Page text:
And yet, I am impelled to say - at least here - he deserves more than weeks. And what he has taught me, perhaps especially in his own final week, which was horrific ... will stay with me for the rest of my life. I still don't understand everything I saw and experienced, and it's both something to process and also to extrapolate from: for all I went through the eternity and power and heartbreak of his deathbed, my mom has been enduring as a caregiver for years now. His decline, in fact, goes back eight years - I still remember the Mother's Day lunch we shared, when we had to hold his arm back out to the parking lot.

Mom is still learning, too. Just how long this road has been. How, bit by bit, her own liberty to move in the world was curtailed - sometimes by my stepfather's will (he developed terrified and aching separation anxiety), and always by his frailty. How she did it all herself, and kept him home.

Six months ago, I was firmly of the belief that I would NEVER die in a hospital. My own dad's death left me sure it was barbaric and awful. My own dad's death came fast, though.

Now, I am not so sure. Being home might be nice, if I could be assured of sudden death (and that The Poobahs would not starve). It has an allure - who would wish to be in a hospital at the end?

But a slow death at home ... knowing that I could be alone, is that something to sign up for in all eagerness? Not that I'm interested in artificial prolongation, but the variables in horror - if I were alone, and broke a hip (my stepfather's final crisis was a break, and this is often a precipitating factor for those already in decline), what would I endure, ensconsed at home yes, but immobilized, in pain ... ?

Even with caregivers, death at home isn't some peaceful slipping away in one's own bed. Indeed, a standard bed is a horrible, dangerous place. Only after a hospital bed was delivered did my stepfather subside from cruel restlessness and the torture of his broken bones. And by "subside" I do not mean he found comfort. Only some respite, and that incomplete itself.

I learned from him; and sat with him, and tried to give him silence. Sound made him uncomfortable, so I stopped even indulging myself telling him how much I loved him. Or that he could go on. We told him that a lot. He didn't need to hear it, he wasn't holding out for permission to die.

And this too, I learned from him ... death doesn't always answer to the pretty stories we apply to it. It's not always a saga of fulfillment, someone waiting until an important figure comes to their side and releases them. It's not even always a question of release. The man my stepfather was? He had life left, and he was going to use it all up. All of it. Where for six years, he literally begged for death, once it announced it was come, he wrung out of his body the last *iota* of life left to him. Death wasn't impatient for him; those of us around him were.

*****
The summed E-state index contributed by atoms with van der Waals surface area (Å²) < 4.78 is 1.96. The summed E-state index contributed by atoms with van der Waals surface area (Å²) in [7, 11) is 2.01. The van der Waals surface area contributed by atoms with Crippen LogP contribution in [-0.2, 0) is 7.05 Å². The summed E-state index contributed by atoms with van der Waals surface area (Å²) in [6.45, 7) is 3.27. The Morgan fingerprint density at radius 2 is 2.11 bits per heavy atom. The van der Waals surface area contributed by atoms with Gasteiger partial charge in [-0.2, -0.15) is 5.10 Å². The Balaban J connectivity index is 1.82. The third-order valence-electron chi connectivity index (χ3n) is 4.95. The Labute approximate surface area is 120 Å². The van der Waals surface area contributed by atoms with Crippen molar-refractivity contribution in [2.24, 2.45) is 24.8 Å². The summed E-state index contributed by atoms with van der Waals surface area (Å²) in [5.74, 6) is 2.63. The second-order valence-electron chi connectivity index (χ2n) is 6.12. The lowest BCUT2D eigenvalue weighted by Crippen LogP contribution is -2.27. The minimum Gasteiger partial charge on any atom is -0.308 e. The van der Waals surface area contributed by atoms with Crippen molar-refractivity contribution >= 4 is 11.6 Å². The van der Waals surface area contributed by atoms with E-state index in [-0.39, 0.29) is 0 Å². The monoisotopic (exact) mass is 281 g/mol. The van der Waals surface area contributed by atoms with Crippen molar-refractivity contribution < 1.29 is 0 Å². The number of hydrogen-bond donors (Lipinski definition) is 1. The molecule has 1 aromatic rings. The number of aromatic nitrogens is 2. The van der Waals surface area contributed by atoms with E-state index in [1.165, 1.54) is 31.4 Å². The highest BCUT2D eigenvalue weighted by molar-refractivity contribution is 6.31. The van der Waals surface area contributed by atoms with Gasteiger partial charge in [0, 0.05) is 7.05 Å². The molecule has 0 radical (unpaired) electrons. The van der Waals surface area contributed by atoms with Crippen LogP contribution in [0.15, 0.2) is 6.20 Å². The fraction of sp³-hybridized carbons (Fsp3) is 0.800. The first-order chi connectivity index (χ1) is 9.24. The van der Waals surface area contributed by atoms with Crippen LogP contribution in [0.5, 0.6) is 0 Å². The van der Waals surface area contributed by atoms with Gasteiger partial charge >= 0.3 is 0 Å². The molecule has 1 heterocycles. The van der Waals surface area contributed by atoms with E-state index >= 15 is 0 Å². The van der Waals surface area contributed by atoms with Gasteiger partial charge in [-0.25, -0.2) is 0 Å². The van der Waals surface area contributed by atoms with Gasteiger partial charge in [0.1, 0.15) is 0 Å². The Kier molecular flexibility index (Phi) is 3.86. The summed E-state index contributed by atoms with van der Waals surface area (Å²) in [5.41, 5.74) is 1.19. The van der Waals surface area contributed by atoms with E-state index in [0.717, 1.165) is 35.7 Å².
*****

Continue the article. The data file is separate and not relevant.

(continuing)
It is a harrowing thing, a week long deathbed. Human chatter becomes intolerable, and I understand his responses when it was pushed on him, or shot over him as if he were barely there. He was there.

Even outside the room where he lay, the prognostications of "when" ... the stories about crows haunting us, or passed family members coming to take him away ... were not merely exhausting, they became irrelevant quickly as he kept on living on ... and we undoubtedly crossed into distasteful territory, more than once. People coming and going, speaking loudly of meals once shared, or playing music he would have hated ... crossing with those who came to sing, to pray, to just be beside him.

I think (and this may just be a story I tell myself) I became more silent as the days passed, simply because that was the only gift I had left to give to him. I stopped typing one day, because I felt the sound of my keystrokes, even, were too much to bear. I didn't hold his hand constantly, I stopped telling him he was the best stepfather ever, or that I loved him, or how much he amazed me.

I just never stopped kissing his head. Breathing the smells of him - not all of them beautiful. And yet, I both miss the scent of him and find myself having a sort of PTSD series of flashbacks to the smell that seemed most emblematic of him in his last year or so. The smell of his death began long before he ever broke a bone.